at his office, Nat 63i WALNUT Street. In the city
of Philadelphia. J. G. R06ENGARTEN,
BlMhBtuftt Auditor.
Estate of ANNA BLANKMAN. dtccasod.
The Auditor appointed bv the Court to audit..
settle, and adjust the II rial account of CHARLES 1U
SAVOURNlfk administrator and trustee of the
estate or ANNA BLANKMAN, deceased, and to
report distribution of the hiUince in the .hands of
the accountant, will meet the parties Interested, for
the purpose 9f his appointment, on TUESDKY, June
13, ihi, at o ciCiOK r. jh., ai nut unite, no. 10 jx.
SEVENTH Street, In the city of Philadelphia.
1 thstu ttr Auditor.
t Lettr8 of bouts non, on the
estate of JOHN F COTTRELL, late of the city or
Philadelphia, deceased, having been granted to the
undersigned by tne itegtateroi wum ior tne city
and county of Philadelphia, all persons Indebted to
said estate are requested to make payment, and
those having claims against the same to present
them without delay to
KUH a. luc i, Aoraiaistraxor,
Noa. 6T and 6i L AUK EL Street;
Or to his attorney, JOHN Robert,
B86t No. 130 a SIXTH Street.
Tne subscriber begs to call, the attention of
dealers, connoisseurs, and consumers generally to
nis spienaia siocs or xoreign goods now on nana, or
nil own Importation, as well, also, to hla extensive
assortment ot Domestic Wines, Ales, etc. among
which may be enumerated:
boo cases of Clarets, high and low grades, care
fully selected from best foreign stocks.
lou cases oi snerry wine, extra quality or finest
iw cases oi&nerry wine, extra quality oi nnest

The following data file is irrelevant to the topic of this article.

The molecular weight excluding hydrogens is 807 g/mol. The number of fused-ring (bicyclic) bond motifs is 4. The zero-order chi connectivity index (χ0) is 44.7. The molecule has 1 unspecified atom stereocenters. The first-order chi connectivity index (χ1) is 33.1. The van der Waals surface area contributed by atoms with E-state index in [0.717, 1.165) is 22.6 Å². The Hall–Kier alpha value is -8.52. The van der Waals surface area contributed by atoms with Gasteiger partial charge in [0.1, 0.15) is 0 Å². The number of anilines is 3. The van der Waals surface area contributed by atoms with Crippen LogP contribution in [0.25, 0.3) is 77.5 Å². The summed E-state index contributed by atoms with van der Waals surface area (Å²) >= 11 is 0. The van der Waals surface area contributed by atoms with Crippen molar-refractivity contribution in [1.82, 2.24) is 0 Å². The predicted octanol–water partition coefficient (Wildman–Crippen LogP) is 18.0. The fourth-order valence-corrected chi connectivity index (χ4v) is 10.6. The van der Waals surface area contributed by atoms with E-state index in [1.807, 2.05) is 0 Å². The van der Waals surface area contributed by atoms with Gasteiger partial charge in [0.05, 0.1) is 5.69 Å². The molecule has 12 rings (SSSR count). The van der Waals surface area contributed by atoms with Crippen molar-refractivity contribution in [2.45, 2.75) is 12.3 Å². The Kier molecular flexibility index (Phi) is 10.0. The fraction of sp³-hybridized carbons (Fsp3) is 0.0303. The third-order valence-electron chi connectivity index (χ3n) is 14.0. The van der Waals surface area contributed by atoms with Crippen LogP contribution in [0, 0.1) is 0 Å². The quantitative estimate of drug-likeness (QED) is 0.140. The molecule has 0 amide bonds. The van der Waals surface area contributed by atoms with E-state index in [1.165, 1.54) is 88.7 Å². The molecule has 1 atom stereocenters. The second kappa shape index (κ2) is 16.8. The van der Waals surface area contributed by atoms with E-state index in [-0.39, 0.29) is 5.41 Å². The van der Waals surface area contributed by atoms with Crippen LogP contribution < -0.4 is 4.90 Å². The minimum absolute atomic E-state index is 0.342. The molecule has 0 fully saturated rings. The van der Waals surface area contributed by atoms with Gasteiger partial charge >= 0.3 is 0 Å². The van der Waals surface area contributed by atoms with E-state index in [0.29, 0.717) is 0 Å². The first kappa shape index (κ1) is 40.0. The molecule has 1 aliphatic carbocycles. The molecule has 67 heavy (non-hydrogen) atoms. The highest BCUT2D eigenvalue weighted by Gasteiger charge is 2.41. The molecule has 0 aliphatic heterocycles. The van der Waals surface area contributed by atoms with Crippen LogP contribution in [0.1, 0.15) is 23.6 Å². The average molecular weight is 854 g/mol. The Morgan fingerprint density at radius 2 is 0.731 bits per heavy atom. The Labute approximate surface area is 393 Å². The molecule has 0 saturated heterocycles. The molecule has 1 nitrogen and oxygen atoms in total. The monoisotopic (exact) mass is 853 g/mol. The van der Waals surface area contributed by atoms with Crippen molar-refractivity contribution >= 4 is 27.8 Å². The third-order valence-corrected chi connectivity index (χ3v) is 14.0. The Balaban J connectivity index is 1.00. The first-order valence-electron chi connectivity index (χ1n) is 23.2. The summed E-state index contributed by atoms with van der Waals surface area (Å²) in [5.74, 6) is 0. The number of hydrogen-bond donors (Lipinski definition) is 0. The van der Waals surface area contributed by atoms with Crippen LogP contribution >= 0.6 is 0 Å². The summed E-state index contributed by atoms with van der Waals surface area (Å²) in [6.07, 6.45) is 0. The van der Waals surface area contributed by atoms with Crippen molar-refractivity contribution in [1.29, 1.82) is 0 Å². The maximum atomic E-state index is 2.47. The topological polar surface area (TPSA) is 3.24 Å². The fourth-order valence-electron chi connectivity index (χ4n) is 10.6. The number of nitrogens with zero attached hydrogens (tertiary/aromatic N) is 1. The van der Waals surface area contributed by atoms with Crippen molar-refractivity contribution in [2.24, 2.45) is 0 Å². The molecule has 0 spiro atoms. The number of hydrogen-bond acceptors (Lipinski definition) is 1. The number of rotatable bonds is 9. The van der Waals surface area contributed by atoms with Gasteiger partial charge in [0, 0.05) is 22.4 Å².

err art n.
SB casts of Sherry Wine best quality of medium.
xo Darrein ocuppemoug w iuo vi rest quality.
60 casks Catawba Wine " "
10 barrels " " medium grade.
Toaether with a full supply of Brandies. Whlskloe.
Scotch and English Ales, Brown Stout, etc., etol.
which he is prepared t furnish to the trade and con
sumers generally la quantities that may be re
quired, and on tne most uuerai terms.
B 6 tf No. 820 PL AR Street,
Below Third and. Walnut and above Dock street.
AnArjaino m. ml m a
Bo. 126 Winut and 21 Granite Sti.V
Brandiei, Winei, Gin, Olivo Oil, Etc.,
Atlas of the World,
First two Parts now ready, to be complete In es
Parts, at 60 cents each. Experienced Agents Wanted.
T. EILW00D ZELL, Publisher,
Nos. IT and 19 South SIXTH Street,
8 88 tnsSm
oo villi's n:w canto.nos.
"The Changed Cross," size 82x23, the finest er
offered to the public
"Mary and St. John," size 28x89, a most soollm
The Beautiful Snew," size 16x83, a verj lmpres
slve picture.
"The Uoiy ramiiy," size nxzs, a reai goui. m a
ueini, ueu vo., rt. x., ila r wwium u-
tamn scene. '
Published and old, wholesale an retail, by
J. HOOVER, No. 804 MARKET Street,
8 18smwSm PhlladelpHa, second floor.
Lace' Curtain, Curtain Cornlcei
PAINTED SHADES Of the latest tints.
BLINDS palnte end trimmed
STORE SHu ?ES made and lettered.
Picture Cor Tassels, Etc, Repairing promptly;
attended to. , .
, No; T S. TENTH Street.
Saving opened a new and splendid ttore for the'
aicomruodation of the ladies who desire flue HAIR
V ORK, tbe beat talent that can be procured la em
iloyed in this line of business, who have had twelvt
op all the varioui designs of UAIU KHOM COMbj
IMiS. which some have the presumption to claim i
their inventions.
is acKnowiedvea by r us,, in. uie nuoinesA to sutuj
i i. r. . . t U I1T I- o. .1 i